2. Designing the Web Interface
      3. Designing the Web Server Components
        1. The Java Servlet
        2. The JavaBean
        3. The Java Server Pages (JSP files)
        4. Why Design It This Way?
      4. Designing the CORBA Client Implementation
      5. What’s Next…
    2. 9. Programming the Web Component
      1. Tools
        1. Install and Configure a Web Server
        2. Using WebSphere Studio
        3. Servlet Configuration
      2. Building the Web Site
      3. Programming the Web Server Components
        1. Creating a WebSphere Studio Project
        2. Creating AccountBean
          1. Looking at the coding in AccountBean
        3. Creating KanDoItServlet
        4. Creating the Java Server Page File
          1. Examining the details of the Java Server Page
        5. Creating the Error JSP File
        6. Incorporating the CORBA Client
        7. Modifying KanDoItServlet.java
        8. Modifying ClientStub.java
        9. Publishing Your Files
        10. Testing the Sample
      4. What’s Next…
  7. V. The 3270 Interface
    1. 10. Designing the Presentation Logic
      1. Understanding What the Presentation Logic Component Needs to Do
        1. IBM 3270 Information Display System
        2. 3270 Field Structure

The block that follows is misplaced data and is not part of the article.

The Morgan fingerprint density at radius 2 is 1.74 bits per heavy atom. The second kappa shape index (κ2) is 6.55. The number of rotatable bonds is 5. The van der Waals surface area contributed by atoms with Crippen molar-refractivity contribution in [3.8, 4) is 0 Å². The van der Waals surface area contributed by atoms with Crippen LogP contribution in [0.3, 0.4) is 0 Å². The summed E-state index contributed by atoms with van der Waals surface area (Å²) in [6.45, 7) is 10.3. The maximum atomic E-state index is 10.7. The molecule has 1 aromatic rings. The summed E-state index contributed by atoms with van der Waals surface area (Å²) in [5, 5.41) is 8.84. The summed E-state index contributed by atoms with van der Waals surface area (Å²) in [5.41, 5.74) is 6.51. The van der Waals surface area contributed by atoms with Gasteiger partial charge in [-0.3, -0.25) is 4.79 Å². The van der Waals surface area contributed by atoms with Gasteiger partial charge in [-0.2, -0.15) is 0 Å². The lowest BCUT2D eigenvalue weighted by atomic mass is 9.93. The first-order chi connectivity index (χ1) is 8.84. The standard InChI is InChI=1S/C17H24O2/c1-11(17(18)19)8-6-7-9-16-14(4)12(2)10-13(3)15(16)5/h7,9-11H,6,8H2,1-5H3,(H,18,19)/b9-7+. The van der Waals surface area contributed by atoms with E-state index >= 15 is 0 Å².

3. Planning Your 3270 Screen Layout: Using a Menu Screen
      2. Interface Design Principles
      3. Incorporating CICS Design Guidelines
        1. Conversational or Pseudo-conversational Transactions?
          1. Conversational transactions
          2. Pseudo-conversational transactions
        2. Handling Errors
      4. Designing the Functions
    2. 11. Programming the 3270 Presentation Logic Component
      1. Defining Screens with Basic Mapping Support (BMS)
        1. What Is BMS and What Does It Do?
        2. Defining a Menu Map Using BMS Macros
          1. The DFHMDF macro: generate a map definition for a field
          2. The DFHMDI macro: generate BMS map definition
          3. The DFHMSD macro: generate BMS map set definition
          4. Rules on macro formats
        3. Map Definitions for the Sample Application
          1. Defining the account detail map
          2. Notes on the Account Detail map